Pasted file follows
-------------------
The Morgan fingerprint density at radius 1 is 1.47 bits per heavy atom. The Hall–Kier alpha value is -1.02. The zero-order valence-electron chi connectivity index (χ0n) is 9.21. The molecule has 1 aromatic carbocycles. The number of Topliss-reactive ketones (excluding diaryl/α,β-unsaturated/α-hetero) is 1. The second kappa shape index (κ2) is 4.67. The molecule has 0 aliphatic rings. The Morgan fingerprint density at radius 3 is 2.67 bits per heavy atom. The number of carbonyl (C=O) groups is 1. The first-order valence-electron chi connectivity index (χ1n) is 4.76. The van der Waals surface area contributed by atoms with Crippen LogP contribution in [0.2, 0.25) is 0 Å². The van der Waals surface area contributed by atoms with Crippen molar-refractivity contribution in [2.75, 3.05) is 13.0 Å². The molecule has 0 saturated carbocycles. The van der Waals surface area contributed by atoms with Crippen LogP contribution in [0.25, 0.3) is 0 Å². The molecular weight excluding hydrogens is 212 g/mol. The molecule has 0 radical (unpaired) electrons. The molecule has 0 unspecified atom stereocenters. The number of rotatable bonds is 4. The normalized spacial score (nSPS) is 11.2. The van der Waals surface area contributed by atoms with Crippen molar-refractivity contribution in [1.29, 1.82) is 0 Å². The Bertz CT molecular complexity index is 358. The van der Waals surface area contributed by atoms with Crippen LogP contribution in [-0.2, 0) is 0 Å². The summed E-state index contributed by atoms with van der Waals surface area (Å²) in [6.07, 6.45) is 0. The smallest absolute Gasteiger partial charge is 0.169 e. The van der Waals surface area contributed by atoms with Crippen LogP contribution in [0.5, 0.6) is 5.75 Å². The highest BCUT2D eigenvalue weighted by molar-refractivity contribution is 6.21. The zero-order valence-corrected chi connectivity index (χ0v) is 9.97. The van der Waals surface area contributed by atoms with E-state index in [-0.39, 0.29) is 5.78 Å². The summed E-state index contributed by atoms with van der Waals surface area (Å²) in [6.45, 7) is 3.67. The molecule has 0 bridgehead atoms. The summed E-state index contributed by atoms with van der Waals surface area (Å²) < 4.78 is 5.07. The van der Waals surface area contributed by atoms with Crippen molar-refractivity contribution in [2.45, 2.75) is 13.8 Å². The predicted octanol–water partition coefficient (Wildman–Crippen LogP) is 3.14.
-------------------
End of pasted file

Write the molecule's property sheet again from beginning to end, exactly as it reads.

The Morgan fingerprint density at radius 1 is 1.47 bits per heavy atom. The Hall–Kier alpha value is -1.02. The zero-order valence-electron chi connectivity index (χ0n) is 9.21. The molecule has 1 aromatic carbocycles. The number of Topliss-reactive ketones (excluding diaryl/α,β-unsaturated/α-hetero) is 1. The second kappa shape index (κ2) is 4.67. The molecule has 0 aliphatic rings. The Morgan fingerprint density at radius 3 is 2.67 bits per heavy atom. The number of carbonyl (C=O) groups is 1. The first-order valence-electron chi connectivity index (χ1n) is 4.76. The van der Waals surface area contributed by atoms with Crippen LogP contribution in [0.2, 0.25) is 0 Å². The van der Waals surface area contributed by atoms with Crippen molar-refractivity contribution in [2.75, 3.05) is 13.0 Å². The molecule has 0 saturated carbocycles. The van der Waals surface area contributed by atoms with Crippen LogP contribution in [0.25, 0.3) is 0 Å². The molecular weight excluding hydrogens is 212 g/mol. The molecule has 0 radical (unpaired) electrons. The molecule has 0 unspecified atom stereocenters. The number of rotatable bonds is 4. The normalized spacial score (nSPS) is 11.2. The van der Waals surface area contributed by atoms with Crippen molar-refractivity contribution in [1.29, 1.82) is 0 Å². The Bertz CT molecular complexity index is 358. The van der Waals surface area contributed by atoms with Crippen LogP contribution in [-0.2, 0) is 0 Å². The summed E-state index contributed by atoms with van der Waals surface area (Å²) in [6.07, 6.45) is 0. The smallest absolute Gasteiger partial charge is 0.169 e. The van der Waals surface area contributed by atoms with Crippen LogP contribution in [0.5, 0.6) is 5.75 Å². The highest BCUT2D eigenvalue weighted by molar-refractivity contribution is 6.21. The zero-order valence-corrected chi connectivity index (χ0v) is 9.97. The van der Waals surface area contributed by atoms with E-state index in [-0.39, 0.29) is 5.78 Å². The summed E-state index contributed by atoms with van der Waals surface area (Å²) in [6.45, 7) is 3.67. The molecule has 0 bridgehead atoms. The summed E-state index contributed by atoms with van der Waals surface area (Å²) < 4.78 is 5.07. The van der Waals surface area contributed by atoms with Crippen molar-refractivity contribution in [2.45, 2.75) is 13.8 Å². The predicted octanol–water partition coefficient (Wildman–Crippen LogP) is 3.14.